public to see that the match is played in such a way as the public has a reasonable right to expect. Play should begin punctually at the advertised hour; the luncheon interval, and the interval between the innings, should not exceed the orthodox length of time; and stumps should not be drawn or the match abandoned before the time arranged, unless circumstances make it absolutely necessary.
In all matches the results of which are regarded as important by a large number of people, the captains, as responsible for the conduct of the matches, ought to see that every effort is made to bring the games to a right and proper conclusion. For instance, in a county match it might easily happen that by stretching a point an eleven which had no chance of being champion county might give a much-needed victory to an eleven which had an excellent chance of being top. Before stretching this point, a captain ought to consider very carefully how far he is under an obligation to the other counties interested not to give away a match that could be saved, even though his own sportsmanlike instincts impel him to allow a side which has outplayed his to have an actual instead of a merely moral victory.
A school captain is concerned not only with the conduct of a particular match, as an ordinary club captain is, but with the cricket welfare of the whole school. He has to see that cricket is played properly, and with a view to the production of good cricketers, not only in the upper but in the lower games. He should know exactly what is going on everywhere; and as he cannot possibly be continually on a round of visits, he should be very careful to delegate authority to fit persons. He receives the traditions of the school as a trust for a year, or perhaps two, and his duty is to hand them on brighter than before, or at least unsullied.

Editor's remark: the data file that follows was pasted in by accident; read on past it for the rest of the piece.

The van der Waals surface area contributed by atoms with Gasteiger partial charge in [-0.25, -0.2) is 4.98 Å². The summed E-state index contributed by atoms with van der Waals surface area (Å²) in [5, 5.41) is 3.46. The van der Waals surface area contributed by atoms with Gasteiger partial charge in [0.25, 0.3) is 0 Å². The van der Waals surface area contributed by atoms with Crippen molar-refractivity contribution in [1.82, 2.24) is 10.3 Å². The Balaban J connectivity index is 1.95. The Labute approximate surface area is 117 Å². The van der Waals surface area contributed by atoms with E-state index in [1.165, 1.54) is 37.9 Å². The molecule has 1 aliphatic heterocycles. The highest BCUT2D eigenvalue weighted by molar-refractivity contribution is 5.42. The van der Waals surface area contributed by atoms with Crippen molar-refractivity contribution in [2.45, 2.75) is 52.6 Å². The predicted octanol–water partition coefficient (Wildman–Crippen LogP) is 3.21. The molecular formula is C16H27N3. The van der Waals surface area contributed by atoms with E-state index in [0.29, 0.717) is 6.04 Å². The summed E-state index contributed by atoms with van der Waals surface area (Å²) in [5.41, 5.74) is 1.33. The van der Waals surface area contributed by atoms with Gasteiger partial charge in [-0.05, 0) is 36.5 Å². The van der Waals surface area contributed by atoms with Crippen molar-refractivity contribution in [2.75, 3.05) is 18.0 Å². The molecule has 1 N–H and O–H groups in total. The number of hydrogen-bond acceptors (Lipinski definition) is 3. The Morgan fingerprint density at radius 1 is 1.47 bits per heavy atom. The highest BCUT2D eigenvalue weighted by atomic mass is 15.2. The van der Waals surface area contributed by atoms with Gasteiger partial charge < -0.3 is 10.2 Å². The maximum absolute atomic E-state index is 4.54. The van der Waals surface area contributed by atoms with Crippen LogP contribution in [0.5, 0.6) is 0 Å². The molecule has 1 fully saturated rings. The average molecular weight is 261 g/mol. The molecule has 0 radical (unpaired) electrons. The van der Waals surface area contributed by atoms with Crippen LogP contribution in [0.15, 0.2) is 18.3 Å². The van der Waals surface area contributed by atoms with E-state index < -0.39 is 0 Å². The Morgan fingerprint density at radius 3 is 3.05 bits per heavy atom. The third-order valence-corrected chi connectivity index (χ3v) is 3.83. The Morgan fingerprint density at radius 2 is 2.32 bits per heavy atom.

A university captain has a similar trust, and is under like obligations to regard himself not only as the captain for the year, but as responsible in certain ways to the past and future members of the university club. He also has the very important duty of selecting the eleven to represent the university in their great match; whereas in most cases a captain is aided by a selection committee, who share with him the responsibility of choosing between rival candidates for places. An ordinary club captain may or may not have various responsibilities, but they are usually confined to winning matches as they come. In country-house cricket a captain's chief duty is to let every one have a bowl and make the match a social success.